The program also did not lead to a proliferation of bureaucratic red tape, state officials say. The act is administered and enforced by the disability compensation division of the Hawaii Department of Labor and Industrial Relations. “No substantial additions to the staff of my department were required,” Ramil says.
Another key to the program’s success, according to Lewin and others, is a vigorous competition among insurers to go after the uninsured.
The two dominant health insurance companies on the islands, Kaiser Permanante and the Hawaii Medical Services Assn., cover about 800,000 people, and they have “engaged in real and active competition,” keeping prices relatively low, says John van Steenwyk, a private analyst who conducted the 1978 state study.
But not everyone is happy, especially some small businessmen.
Samuel M. Slom, who owns a convention speakers bureau and a small-businesses consulting firm, is philosophically opposed to the state’s health system.
“I call it the new plantation system,” he fumes. “Everybody here depends on the government--for housing, for transportation, for health care.”
Many small businesses, forced to buy employees health insurance, have dropped other benefits, such as pension plans and profit sharing, according to Slom, who is also president of Small Business Hawaii, a trade association.
And Slom fears that the state’s business climate may deter new businesses from starting up and drive away established concerns.
But, Ramil says, the law does not appear to have deterred creation of new businesses. Hawaii is the nation’s third-fastest-growing state for small business, with more than 27,000 individual enterprises, 90% of which employ 50 workers or fewer.
And apparently for now, most businesses have chosen to remain. As Chicago-based analyst Emily Friedman notes, most Hawaii business people do not have the luxury of relocating across some convenient state border just because they do not like the program. “Being an archipelago doesn’t hurt,” she says.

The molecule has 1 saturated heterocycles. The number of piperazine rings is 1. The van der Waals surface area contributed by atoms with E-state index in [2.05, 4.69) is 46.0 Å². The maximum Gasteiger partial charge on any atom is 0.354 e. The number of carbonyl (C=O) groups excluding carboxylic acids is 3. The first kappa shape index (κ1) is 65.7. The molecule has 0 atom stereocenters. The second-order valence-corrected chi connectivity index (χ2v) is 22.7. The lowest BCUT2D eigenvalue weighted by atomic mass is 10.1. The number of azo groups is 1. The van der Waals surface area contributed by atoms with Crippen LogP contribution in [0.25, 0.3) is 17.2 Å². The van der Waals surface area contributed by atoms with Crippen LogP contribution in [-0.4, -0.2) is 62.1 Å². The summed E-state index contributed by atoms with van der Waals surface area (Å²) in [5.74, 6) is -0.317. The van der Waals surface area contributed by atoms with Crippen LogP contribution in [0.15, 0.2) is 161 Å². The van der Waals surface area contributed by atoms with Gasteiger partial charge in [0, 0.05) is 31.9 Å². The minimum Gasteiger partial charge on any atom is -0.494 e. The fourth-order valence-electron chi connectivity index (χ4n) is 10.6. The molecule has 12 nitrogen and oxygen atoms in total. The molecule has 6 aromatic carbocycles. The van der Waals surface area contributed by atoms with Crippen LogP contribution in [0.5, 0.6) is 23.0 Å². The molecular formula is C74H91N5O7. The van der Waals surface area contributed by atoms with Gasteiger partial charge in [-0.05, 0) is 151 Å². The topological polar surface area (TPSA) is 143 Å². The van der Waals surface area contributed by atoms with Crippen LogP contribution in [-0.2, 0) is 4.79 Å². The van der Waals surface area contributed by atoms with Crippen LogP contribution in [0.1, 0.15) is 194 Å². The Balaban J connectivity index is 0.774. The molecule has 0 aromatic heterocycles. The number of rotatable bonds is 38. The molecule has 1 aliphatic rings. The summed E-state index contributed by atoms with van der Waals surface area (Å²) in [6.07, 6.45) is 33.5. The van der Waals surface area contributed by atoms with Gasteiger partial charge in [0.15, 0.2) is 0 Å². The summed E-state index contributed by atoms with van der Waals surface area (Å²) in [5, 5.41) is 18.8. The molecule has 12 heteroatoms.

Hawaii’s history and tradition played a part in its enactment of the system. Going back to pre-statehood days when plantations dominated the islands, Hawaii has a long track record of generously providing citizens with health services, minimum wage protection, workers’ compensation, unemployment insurance and disability income.
The state’s health plan met surprisingly little opposition when it was proposed, Lewin and Dendle say.
“No major interest groups saw the legislation or its requirements as a threat,” said the 1978 state review of the program.
A key reason for that, says Blue Cross Blue Shield official Hall, was that overall health care costs two decades ago were much lower than today, about half of the current 12% of the gross national product. “So it was not a large jolt,” he recalls.
In any case, the strongest argument against the Prepaid Health Care Act was “Why bother?”
It was widely assumed here in the early 1970s that Congress was on the verge of requiring employers to offer health insurance, a proposal that had the backing of both the Richard M. Nixon Administration and then-Rep. Wilbur Mills (D-Ark.), the powerful chairman of the House Ways and Means Committee, analysts say.
But Watergate soon distracted Nixon. And Mills ran into political problems of his own stemming from his drinking, including a highly publicized 1974 incident in which a companion, stripper Fanne Fox, jumped into Washington’s Tidal Basin when police stopped Mills’ speeding car.
In 1974, when the new law was being considered, 90% of all workers already had employer-based health plans--a legacy of the old days when plantations had their own doctors and hospitals, providing free care to sugar and pineapple workers. “The bill was a reflection of what already was pretty much in place through tradition,” says Hall.
But Hawaii’s current program is hardly resting on its leis. Rather, ambitious officials are pushing a host of other reforms aimed at reaching the remaining 2% still without coverage. “I’ll be the first to tell you that we’re far from perfect,” Lewin says. “We, like the rest of the nation, have a long way to go.”